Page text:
MILAN — Squelching persistent speculation of a management change at Gucci, François-Henri Pinault told WWD that Gucci’s longtime chief executive officer Marco Bizzarri would stay in place and lead the brand in the post-Alessandro Michele period.
Speaking on the sidelines of Gucci’s fall 2023 men’s fashion show in Milan last Friday, Kering’s chairman and chief executive officer was emphatic that Bizzarri “has my full trust. He already had.”
“It’s so obvious that Marco is the CEO for this next chapter of Gucci for sure,” he said, smiling broadly as he spoke to WWD. “I need him to build that with me and I’m fully confident that we will succeed on that.”
His remarks should further calm investor concern about further turbulence at Kering’s largest brand and its greatest profit driver.
“This is very good news,” commented Luca Solca, senior research analyst, global luxury goods at Bernstein. “Marco has been able to orchestrate the most brilliant brand turnaround in the history of the luxury goods and fashion history — bold, fast, smooth, effective.”
Solca added that all Bizzarri needs “is new creative ideas to open a new chapter at Gucci. With Marco at the helm energizing and aligning the whole organization in the new direction, Gucci is in good hands.”
The Bizzarri-Michele dream team helped triple the size of Gucci since 2015 to reach sales last year of 9.73 billion euros.
Michele suddenly exited his role as creative director of Gucci last November amid disagreement over the future of the brand, which the designer had energized with gender-fluid, retro-tinged glamour.
After Michele’s appointment in 2015, Gucci posted growth exceeding 35 percent for five consecutive quarters by the first quarter of 2018, prompting Bizzarri to set a 10 billion euro revenue target for the brand in June that year.
But the momentum recently stalled, and it is understood Bizzarri and Pinault had urged Michele to initiate a strong design shift, a quicker pace of collections, and a further elevation of the brand toward a true luxury positioning.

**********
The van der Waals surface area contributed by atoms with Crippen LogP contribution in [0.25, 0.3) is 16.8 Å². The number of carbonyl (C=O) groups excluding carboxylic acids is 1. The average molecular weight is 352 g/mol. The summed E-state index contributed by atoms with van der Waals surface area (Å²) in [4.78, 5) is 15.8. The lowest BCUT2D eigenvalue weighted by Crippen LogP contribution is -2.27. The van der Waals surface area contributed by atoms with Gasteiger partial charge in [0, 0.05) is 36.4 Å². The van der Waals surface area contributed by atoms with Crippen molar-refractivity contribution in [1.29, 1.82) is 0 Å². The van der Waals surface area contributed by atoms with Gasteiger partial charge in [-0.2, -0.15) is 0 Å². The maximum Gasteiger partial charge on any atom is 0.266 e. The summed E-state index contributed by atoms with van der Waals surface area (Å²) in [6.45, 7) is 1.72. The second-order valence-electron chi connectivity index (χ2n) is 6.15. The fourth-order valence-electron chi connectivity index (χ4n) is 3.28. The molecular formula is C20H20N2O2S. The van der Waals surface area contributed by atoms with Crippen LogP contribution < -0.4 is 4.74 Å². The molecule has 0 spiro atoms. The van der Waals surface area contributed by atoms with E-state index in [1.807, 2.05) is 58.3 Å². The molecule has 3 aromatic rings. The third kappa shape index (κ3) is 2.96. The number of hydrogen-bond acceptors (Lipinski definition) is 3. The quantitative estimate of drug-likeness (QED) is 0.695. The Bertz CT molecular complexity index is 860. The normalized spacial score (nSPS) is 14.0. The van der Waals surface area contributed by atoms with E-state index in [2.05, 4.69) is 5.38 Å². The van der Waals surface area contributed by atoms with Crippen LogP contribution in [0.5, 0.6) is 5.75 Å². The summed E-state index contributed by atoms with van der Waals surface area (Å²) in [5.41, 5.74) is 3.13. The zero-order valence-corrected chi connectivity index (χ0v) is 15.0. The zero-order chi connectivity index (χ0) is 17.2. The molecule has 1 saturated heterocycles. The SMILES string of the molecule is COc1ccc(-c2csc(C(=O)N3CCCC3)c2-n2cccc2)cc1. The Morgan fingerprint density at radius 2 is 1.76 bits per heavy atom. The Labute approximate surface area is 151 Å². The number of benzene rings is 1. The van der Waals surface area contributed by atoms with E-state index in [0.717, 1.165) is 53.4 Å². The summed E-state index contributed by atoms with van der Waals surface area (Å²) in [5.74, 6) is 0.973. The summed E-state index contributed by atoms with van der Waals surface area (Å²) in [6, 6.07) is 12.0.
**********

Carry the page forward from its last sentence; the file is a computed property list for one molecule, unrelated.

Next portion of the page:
Michele’s successor has yet to be named, and the men’s collection shown Friday was credited to the design studio, which riffed on various brand codes with a soupçon of sailor and rock-star styling.
In a recent research note, Erwan Rambourg, global head of consumer and retail research at HSBC, said Gucci is likely to do better in 2023, with the worst behind it.
HSBC forecasts a 12.5 percent dip in fourth-quarter revenues when the numbers come out on Feb. 15.
“The brand has lost market share following what, in hindsight, was likely a strategic mistake: cutting costs in the spring of 2020 while most peers were doubling down on spending. Separately, we believe the brand’s expression became a bit narrow which made it particularly vulnerable in mainland China, where the group has strengthened management recently,” the HSBC report said. “A renewed merchandising team should also ensure a more commercial approach.…The commitment to spend more in terms of advertising, combined with a stronger team in mainland China as well as in merchandising should help the brand converge towards peers’ sales growth regardless of the fact it will be in a transition period.”